The universe goes on expanding and cooling. Eventually lumps of matter form and gravitate towards each other. Galaxies are formed, each containing hundreds of billions of stars powered by thermonuclear reactions in their cores. Each star at the end of its life explodes scattering different elements in space.
The Birth of the Solar System
Throughout all these events, interstellar dust and hydrogen gas accumulates to form a structure called a molecular cloud. Somewhere in the Milky Way galaxy, a little over 9 billion years after the Big Bang, fragmentation of one such cloud led to the formation of a protostar which would later develop into the Sun as we know it. In its accretion phase, some of the dust and ice particles collided to form clumps which eventually developed into planetesimals.
The Sun’s heat pushed volatiles such as water and ammonia slightly away in a zone where they cooled enough to condense and accrete until they formed four rocky planets: Mercury, Venus, Mars, and our home planet- the Earth. Cooler regions gave rise to the gas giants- Jupiter, Saturn, Uranus and Neptune. Life arose from the primordial oceans on the surface of the Earth, full of organic and inorganic compounds.
Our cosmic movie up to the present is almost complete, but an important event remains. The Earth in its orbit crashes into an object half as wide as itself. The collision increases Earth's spin, melts its outer layers and debris is flung into orbit around the Earth. Clumps of this debris come together, and the Moon is formed. As much as we admire the Moon, such collisions are disastrous and cause adverse changes in the ecosystem of our planet.
Another such collision that took place some sixty-five million years ago when a massive asteroid hit the Earth and is said to have caused the extinction of the dinosaurs. Again, this was catastrophic, but it allowed our ancestors to fill up vacant niches. These ancestors - the mammals eventually developed into Homo sapiens, their brains gradually developed enough to question the origin of the universe.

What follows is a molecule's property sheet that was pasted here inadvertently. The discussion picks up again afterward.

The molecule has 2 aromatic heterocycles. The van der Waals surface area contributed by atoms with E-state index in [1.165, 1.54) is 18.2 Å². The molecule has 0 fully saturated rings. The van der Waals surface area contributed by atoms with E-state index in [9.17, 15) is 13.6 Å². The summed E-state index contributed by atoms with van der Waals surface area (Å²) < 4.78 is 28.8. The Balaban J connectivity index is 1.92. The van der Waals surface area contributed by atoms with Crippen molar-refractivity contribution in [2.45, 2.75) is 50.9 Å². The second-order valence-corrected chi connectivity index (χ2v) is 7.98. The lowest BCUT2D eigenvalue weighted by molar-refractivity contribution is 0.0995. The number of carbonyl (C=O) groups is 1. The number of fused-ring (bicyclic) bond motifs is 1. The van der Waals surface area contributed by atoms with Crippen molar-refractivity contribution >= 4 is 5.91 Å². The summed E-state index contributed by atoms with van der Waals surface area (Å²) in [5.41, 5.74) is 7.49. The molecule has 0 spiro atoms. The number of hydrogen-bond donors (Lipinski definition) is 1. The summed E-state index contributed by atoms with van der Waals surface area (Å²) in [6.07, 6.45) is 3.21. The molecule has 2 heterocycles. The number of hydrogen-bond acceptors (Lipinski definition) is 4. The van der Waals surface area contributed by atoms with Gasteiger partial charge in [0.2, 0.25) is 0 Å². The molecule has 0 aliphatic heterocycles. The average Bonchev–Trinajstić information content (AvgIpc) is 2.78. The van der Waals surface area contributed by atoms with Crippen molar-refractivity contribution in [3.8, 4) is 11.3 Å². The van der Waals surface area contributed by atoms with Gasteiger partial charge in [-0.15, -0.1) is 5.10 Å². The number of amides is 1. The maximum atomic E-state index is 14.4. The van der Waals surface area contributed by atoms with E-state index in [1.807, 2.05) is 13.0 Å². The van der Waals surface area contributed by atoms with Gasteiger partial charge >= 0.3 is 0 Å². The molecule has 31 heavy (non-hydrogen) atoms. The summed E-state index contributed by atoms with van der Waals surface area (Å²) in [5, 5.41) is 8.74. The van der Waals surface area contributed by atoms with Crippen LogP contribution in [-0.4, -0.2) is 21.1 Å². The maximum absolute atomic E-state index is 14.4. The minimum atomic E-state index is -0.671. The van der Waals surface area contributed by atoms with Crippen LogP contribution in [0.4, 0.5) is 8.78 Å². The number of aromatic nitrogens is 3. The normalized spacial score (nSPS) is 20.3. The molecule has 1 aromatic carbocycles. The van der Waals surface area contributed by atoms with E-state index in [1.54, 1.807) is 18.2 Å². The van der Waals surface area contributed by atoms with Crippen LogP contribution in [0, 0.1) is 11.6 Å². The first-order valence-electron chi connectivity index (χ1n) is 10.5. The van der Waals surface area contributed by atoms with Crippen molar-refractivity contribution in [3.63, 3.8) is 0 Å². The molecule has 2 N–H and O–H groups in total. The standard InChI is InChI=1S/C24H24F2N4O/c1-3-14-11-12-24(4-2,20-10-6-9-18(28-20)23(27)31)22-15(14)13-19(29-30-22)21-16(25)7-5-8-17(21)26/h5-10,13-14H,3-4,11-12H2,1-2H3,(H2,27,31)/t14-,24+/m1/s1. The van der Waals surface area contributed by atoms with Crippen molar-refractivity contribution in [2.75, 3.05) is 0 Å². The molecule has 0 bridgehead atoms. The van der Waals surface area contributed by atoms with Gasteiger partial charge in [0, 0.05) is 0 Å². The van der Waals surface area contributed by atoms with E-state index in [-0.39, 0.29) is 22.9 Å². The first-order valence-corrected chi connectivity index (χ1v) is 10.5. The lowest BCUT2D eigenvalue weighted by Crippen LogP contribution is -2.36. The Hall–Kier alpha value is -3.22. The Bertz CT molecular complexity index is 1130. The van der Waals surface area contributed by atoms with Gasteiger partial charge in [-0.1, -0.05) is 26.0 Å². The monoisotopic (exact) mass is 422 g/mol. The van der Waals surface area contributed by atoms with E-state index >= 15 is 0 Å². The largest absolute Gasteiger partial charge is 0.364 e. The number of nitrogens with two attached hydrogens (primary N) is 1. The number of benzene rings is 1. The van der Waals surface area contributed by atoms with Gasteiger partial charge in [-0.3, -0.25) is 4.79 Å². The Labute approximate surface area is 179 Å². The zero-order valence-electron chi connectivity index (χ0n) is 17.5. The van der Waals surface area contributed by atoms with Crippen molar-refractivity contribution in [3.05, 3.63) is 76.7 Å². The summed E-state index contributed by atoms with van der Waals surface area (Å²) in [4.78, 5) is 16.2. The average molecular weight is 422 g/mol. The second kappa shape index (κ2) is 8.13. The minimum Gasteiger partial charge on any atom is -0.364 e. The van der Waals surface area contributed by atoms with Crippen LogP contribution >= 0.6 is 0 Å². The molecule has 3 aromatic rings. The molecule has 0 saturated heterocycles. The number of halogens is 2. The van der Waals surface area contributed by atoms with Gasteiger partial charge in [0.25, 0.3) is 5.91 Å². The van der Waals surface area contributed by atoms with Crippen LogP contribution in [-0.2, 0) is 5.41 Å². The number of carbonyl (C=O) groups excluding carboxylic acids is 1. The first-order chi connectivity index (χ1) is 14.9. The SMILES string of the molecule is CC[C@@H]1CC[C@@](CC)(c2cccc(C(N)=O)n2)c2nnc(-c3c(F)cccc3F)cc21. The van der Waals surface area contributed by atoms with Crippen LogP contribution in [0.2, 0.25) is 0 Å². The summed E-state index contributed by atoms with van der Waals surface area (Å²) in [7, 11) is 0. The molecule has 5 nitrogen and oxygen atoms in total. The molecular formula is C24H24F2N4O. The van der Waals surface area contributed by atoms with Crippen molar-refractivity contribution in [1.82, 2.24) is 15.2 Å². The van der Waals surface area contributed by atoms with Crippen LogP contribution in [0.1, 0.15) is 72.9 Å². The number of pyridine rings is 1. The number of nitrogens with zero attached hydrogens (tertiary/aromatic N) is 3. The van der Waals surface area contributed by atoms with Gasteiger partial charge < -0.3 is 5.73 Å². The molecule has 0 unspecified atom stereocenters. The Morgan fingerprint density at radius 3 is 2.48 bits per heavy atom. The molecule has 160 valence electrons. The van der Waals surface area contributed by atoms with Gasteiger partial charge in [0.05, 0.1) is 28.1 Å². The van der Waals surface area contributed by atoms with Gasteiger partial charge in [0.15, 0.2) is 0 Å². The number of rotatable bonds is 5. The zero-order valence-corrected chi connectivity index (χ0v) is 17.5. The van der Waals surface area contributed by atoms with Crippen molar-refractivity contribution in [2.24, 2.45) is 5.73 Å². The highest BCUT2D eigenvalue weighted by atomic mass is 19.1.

The Evidence for the Big Bang
The Big Bang theory is supported majorly by two scientific discoveries. One is Hubble’s observation of galaxies moving away from us leading to the discovery that the universe is expanding. The other was an accidental discovery.
In 1964, at Bell Labs, Arno Penzias and Robert Wilson who were conducting experiments with the Holmdel Horn Antenna discovered a strange buzzing noise coming from all parts of the sky. They tried to get rid of all possible sources of interference that were causing this unexplainable hum but failed to eliminate it. Only then did they realize that they were observing the radiation left over from an early very hot and dense universe- a relic of the Big Bang. With the expansion of the universe over time, this radiation, known as the Cosmic Microwave Background (CMB), cools and is observable currently in microwaves.
Other evidence in favor of the Big Bang theory has been found through the relative abundances of light elements formed in the first few minutes after the Big Bang.
Today, precise and accurate measurements of many of the parameters of the Big Bang model have been made including the age of the universe. We are still not sure of how it will all end- we have our theories but that is a topic for another day. However, we do know that we have a long time before it does. Till then we proceed in our quest to study the evolution of the universe, peering back to the beginning of time with advancing technology and instruments such as the James Webb Space Telescope (JWST).
Neil deGrasse Tyson - Astrophysics for People in a Hurry
The Big Bang and the Expanding Universe - Durham University URL: https://www.icc.dur.ac.uk/~tt/Lectures/Galaxies/LocalGroup/Back/bigbang.html
Origins of the Universe, Explained - National Geographic. URL: https://www.nationalgeographic.com/science/article/origins-of-the-universe
WMAP Big Bang CMB Test, WMAP Age of the Universe - NASA. URL: https://wmap.gsfc.nasa.gov/universe/bb_tests_cmb.html, https://wmap.gsfc.nasa.gov/universe/uni_age.html
The Early Universe - University of Oregon. URL: https://pages.uoregon.edu/jimbrau/astr123/Notes/Chapter27.html
The Start of Everything - University of Arizona. URL: https://ircamera.as.arizona.edu/NatSci102/NatSci102/lectures/eraplanck.htm
Formation of the Solar System: Birth of Worlds - NASA. URL: https://mobile.arc.nasa.gov/public/iexplore/missions/pages/yss/november.html